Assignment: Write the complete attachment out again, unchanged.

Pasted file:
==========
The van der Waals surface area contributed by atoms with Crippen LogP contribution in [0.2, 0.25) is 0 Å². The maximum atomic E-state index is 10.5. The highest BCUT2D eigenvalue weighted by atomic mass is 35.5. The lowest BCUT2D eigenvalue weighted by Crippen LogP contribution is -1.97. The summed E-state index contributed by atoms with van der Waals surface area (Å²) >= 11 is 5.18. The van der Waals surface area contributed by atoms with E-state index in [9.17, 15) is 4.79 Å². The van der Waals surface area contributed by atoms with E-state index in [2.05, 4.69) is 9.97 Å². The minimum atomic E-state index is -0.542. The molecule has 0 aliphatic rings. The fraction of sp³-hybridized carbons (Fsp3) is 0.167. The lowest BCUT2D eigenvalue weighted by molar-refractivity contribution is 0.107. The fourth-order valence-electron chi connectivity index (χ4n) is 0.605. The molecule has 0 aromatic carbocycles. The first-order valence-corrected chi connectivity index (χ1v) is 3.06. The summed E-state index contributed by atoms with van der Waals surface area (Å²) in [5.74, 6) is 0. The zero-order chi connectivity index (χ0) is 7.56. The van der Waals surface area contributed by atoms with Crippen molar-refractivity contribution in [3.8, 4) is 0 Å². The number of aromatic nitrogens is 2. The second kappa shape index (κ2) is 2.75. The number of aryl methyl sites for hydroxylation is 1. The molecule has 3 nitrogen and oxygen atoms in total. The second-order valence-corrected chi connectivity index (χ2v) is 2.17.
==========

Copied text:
The van der Waals surface area contributed by atoms with Crippen LogP contribution in [0.2, 0.25) is 0 Å². The maximum atomic E-state index is 10.5. The highest BCUT2D eigenvalue weighted by atomic mass is 35.5. The lowest BCUT2D eigenvalue weighted by Crippen LogP contribution is -1.97. The summed E-state index contributed by atoms with van der Waals surface area (Å²) >= 11 is 5.18. The van der Waals surface area contributed by atoms with E-state index in [9.17, 15) is 4.79 Å². The van der Waals surface area contributed by atoms with E-state index in [2.05, 4.69) is 9.97 Å². The minimum atomic E-state index is -0.542. The molecule has 0 aliphatic rings. The fraction of sp³-hybridized carbons (Fsp3) is 0.167. The lowest BCUT2D eigenvalue weighted by molar-refractivity contribution is 0.107. The fourth-order valence-electron chi connectivity index (χ4n) is 0.605. The molecule has 0 aromatic carbocycles. The first-order valence-corrected chi connectivity index (χ1v) is 3.06. The summed E-state index contributed by atoms with van der Waals surface area (Å²) in [5.74, 6) is 0. The zero-order chi connectivity index (χ0) is 7.56. The van der Waals surface area contributed by atoms with Crippen molar-refractivity contribution in [3.8, 4) is 0 Å². The number of aromatic nitrogens is 2. The second kappa shape index (κ2) is 2.75. The number of aryl methyl sites for hydroxylation is 1. The molecule has 3 nitrogen and oxygen atoms in total. The second-order valence-corrected chi connectivity index (χ2v) is 2.17.